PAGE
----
I: You see yourself as a pioneer; your autobiography is called Pioneering Over Four Epochs. Could you say one or two more things about the example of Daniel Boone as pioneer?
P: I remember watching Daniel Boone on TV occasionally in the 1960s. I did not have a TV then, but from time to time I’d watch Fess Parker at someone’s house. I did not know at the time that the real Boone did not wear a coonskin hat. I had little idea of the historical context of the eighteenth century Daniel Boone. Even now, I find the comparison and contrast surprises me. Without going into a detailed analysis here, I think that only the future will place the reality of my experience as a pioneer in a true light. My generation and myself as a pioneer—we are all too close to the experience to really understand its significance.
In the 1770s Daniel Boone was trailblazing, fighting Indians and hunting. In the 1780s he was a member of the state legislature of West Virginia. He did a lot of roaring and fighting. There is no question that my work as a Baha’i has been as a trailblazer. The analogy is only partial, but it’s fun to play with the idea, with the language.
I: Tell us about your reading, your academic, background.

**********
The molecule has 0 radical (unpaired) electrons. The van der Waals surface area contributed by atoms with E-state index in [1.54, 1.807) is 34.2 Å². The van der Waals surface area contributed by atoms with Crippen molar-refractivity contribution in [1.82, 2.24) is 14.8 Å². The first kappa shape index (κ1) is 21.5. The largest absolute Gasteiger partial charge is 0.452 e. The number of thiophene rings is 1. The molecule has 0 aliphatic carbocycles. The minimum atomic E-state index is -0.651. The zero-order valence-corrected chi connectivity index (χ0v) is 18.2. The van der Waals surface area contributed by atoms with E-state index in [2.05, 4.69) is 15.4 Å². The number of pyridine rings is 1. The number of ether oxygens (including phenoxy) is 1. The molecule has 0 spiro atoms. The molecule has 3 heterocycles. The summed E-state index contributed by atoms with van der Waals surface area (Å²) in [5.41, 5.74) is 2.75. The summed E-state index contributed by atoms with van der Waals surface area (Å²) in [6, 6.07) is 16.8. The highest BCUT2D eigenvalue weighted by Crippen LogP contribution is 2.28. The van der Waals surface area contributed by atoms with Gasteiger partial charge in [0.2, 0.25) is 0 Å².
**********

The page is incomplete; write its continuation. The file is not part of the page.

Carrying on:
P: My university years, 1963-1967, wetted my appetite but, as I look back, I never really got a bite of the reading habit even there. I had to fight the first episodes of my bi-polar disorder or mild schizo-affective state as a psychiatrist called it then. Libidinal urges also unhinged me somewhat, depression and the Baha’i Faith stirred my emotions in different directions. By my fourth year at university I had acquired serious plans to live among the Inuit and this made settling into print difficult. I barely got through by academic studies, a couple of Bs and two Cs in the four years.
I: So when did reading really kick in?
P: Like many things in life the story has many permutations and combinations, many nuances, much that is sensible and much that is insensible in delineating the story. Coming to Australia in the early 1970s at the age of 27, teaching high school and then in 3 universities, two colleges of advanced education and five Tafe colleges until I retired in 1999-this was a seminal factor, a critical influence. By the 1980s I was reading, skimming and scanning 5 to 20 books a week. When I retired at the age of 55, about all I wanted to do was read and write and did so for 8 hours a day on average. My reading tastes until the late 1980s were largely in the social sciences. In the 1990s and into the new millennium I became interested in the humanities, not fiction, but poetry, writing and the study of literature. I could put a microscope to this brief statement and say much more but this sketch will suffice.